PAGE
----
In 2012 winter quarter, I took the course Database System Implementation which involves a lot of programming work. In the project, we were suppose to build a quite complicated information management system for college. The system has entities like student, faculty, course, etc. It is complicated in such a fashion that: each course will be different class in different quarter, each class could have more than one section which is taught by different professor. Each course can belong to different category and concentration. In order for a student to graduate, he/she needs to finish a certain amount of credit under certain categories and concentrations. And much more… (see complete description)
It is so complicated a system that we break the develop into five stages:
Stage 1: ER diagram
We draw ER diagram from the system specification and design more than 20 tables according to 3rd normal form. You can see the diagram here.
Stage 2: Data entry forms
Stage 3: Report generating and decision support
In this stage, we use SQL heavily. We join a lot of tables of generate reports like grade report of all quarters of a student, roster of a specific class, etc. What’s more we write decision support queries like: help a professor to arrange a review session giving that the time shouldn’t conflict with the schedule of any student taking that class, help a student to choose a class that is not conflict with any of his previously chosen class, help students to choose courses to finish their degree requirement, etc.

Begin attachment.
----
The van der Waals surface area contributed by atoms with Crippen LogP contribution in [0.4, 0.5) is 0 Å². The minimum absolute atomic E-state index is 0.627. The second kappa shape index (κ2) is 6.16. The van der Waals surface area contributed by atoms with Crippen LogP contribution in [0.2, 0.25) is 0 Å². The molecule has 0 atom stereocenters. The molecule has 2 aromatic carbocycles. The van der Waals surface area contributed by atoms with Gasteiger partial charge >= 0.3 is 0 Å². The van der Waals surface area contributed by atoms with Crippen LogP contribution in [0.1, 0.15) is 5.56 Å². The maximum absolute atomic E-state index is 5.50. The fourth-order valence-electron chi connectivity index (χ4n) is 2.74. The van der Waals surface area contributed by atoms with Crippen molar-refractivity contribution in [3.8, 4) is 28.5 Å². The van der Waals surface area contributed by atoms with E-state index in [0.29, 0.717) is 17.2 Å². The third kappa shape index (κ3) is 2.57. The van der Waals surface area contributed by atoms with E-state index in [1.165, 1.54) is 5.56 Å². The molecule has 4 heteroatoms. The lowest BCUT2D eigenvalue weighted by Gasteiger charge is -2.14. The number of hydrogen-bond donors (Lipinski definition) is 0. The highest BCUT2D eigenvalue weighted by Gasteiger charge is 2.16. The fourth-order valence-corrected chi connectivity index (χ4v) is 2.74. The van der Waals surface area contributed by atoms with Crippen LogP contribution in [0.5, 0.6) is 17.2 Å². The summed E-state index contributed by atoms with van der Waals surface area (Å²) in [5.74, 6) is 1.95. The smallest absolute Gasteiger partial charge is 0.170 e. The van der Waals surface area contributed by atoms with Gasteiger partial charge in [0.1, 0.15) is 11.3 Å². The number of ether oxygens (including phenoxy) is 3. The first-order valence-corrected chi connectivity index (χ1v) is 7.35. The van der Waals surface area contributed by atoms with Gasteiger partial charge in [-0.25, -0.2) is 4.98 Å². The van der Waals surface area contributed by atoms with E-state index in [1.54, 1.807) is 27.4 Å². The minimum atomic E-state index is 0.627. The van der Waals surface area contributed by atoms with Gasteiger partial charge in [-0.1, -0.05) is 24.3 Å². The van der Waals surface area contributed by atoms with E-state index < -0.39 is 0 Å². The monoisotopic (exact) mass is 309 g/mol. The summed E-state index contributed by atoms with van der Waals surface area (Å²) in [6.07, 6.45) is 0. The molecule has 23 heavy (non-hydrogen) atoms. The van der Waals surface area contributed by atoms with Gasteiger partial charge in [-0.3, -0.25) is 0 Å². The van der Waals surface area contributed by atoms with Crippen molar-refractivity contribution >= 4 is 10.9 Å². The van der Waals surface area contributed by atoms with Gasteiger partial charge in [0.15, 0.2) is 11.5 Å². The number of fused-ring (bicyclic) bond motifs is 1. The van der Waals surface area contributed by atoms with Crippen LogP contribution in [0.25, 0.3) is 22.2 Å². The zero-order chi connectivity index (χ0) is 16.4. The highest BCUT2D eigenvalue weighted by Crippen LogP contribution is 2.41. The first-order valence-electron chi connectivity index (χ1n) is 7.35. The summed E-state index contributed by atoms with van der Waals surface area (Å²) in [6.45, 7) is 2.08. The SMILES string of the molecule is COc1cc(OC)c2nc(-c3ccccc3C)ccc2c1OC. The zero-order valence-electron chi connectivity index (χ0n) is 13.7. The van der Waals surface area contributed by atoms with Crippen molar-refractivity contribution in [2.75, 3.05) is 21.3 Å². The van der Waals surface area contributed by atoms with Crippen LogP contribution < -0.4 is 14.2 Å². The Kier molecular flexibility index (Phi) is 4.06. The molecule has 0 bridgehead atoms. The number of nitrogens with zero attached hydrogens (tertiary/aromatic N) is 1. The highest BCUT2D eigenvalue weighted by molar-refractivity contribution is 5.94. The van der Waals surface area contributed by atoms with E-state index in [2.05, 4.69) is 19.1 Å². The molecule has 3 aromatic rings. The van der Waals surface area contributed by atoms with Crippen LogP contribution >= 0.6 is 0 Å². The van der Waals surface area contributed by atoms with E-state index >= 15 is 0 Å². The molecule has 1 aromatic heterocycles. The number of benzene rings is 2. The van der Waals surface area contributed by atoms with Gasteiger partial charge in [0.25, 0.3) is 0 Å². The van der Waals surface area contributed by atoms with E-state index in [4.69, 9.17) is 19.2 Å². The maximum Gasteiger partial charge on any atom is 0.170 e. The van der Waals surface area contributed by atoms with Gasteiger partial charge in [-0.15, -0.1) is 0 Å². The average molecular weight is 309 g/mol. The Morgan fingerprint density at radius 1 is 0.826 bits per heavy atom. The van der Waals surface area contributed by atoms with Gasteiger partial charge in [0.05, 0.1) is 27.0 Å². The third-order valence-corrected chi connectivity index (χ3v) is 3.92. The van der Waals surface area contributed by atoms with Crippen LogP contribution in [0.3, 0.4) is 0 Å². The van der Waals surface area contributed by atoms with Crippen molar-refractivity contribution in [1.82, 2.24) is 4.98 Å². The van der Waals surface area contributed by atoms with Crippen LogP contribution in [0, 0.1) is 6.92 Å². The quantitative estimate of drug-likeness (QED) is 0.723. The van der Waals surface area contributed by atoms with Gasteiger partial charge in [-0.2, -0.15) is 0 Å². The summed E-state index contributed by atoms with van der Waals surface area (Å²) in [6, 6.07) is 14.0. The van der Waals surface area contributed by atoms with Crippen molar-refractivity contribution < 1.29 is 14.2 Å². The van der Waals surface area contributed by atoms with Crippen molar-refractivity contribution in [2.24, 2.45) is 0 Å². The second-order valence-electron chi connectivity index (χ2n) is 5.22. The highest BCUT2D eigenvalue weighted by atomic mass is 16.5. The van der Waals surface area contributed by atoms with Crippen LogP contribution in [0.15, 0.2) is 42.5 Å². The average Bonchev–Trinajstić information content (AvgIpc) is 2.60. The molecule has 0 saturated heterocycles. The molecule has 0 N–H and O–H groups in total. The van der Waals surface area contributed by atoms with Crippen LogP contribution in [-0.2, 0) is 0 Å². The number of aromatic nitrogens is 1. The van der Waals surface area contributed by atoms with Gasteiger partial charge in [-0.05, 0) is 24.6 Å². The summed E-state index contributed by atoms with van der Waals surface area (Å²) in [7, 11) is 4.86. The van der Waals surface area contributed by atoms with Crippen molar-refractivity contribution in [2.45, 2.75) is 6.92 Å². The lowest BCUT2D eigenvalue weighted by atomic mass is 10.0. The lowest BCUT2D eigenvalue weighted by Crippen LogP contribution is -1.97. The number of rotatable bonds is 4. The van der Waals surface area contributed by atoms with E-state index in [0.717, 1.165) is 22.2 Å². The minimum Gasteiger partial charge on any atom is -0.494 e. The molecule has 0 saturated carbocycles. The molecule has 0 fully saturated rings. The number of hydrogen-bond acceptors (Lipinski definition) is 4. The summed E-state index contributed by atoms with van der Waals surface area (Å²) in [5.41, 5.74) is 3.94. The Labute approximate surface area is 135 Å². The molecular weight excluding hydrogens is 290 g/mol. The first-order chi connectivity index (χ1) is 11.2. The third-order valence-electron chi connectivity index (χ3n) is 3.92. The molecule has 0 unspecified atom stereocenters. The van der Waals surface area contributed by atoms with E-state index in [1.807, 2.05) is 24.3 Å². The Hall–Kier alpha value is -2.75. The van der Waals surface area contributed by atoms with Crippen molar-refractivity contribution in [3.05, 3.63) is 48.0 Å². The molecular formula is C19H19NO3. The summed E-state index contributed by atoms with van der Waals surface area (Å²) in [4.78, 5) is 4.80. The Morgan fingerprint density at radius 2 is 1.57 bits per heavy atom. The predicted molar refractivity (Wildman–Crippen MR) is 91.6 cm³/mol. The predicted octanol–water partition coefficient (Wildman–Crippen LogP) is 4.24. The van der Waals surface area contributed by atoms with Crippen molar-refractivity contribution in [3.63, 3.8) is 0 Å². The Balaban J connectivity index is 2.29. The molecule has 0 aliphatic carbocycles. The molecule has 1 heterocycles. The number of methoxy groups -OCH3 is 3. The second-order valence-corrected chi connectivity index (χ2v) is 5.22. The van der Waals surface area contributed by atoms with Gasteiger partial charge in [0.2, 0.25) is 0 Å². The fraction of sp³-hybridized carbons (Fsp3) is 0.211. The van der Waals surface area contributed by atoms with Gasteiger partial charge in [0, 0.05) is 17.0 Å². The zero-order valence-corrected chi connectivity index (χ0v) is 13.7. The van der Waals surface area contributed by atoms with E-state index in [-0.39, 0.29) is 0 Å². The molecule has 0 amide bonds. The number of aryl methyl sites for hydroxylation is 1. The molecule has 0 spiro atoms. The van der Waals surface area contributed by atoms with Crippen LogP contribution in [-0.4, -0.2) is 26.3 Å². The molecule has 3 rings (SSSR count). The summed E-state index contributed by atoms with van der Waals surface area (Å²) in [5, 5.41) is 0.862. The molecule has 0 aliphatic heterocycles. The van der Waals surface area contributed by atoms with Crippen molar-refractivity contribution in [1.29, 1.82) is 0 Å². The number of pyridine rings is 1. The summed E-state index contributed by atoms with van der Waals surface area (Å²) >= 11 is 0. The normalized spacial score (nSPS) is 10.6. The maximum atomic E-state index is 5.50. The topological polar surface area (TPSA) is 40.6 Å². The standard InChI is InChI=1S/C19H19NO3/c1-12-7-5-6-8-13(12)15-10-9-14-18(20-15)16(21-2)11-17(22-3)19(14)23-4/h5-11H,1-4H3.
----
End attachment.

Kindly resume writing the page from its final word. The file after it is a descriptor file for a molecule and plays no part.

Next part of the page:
Stage 4: Constraints
In real systems, there are always some constraints and limitations. For example, in this system, we implemented for constraint that lecture and other meeting shouldn’t conflict in time. One professor shouldn’t have lecture for different class at the same time. The enrollment shouldn’t exceed the capacity of a class. We implemented these constraints in the DBMS level, any client no matter it is JDBC or other who wants to violate the constraints will be refused. Under the hood we use techniques like: trigger, cursor, function, and store procedure.
Stage 5: Materialized views
Most database system support views. But those views are not materialized which means they have to be recomputed every time they are used. We use table and trigger to implement materialized views. We add trigger to each of the table that is related to the view which is essentially a table maintained by us. After we capture the modification of those tables, we update the view(table) incrementally instead of totally recompute the view every time. This would be very helpful in commercial system which needs to deal with large amount of data everyday.
By the way, our group has two member. I contribute to most of the design of SQL and more than 4000 lines of code.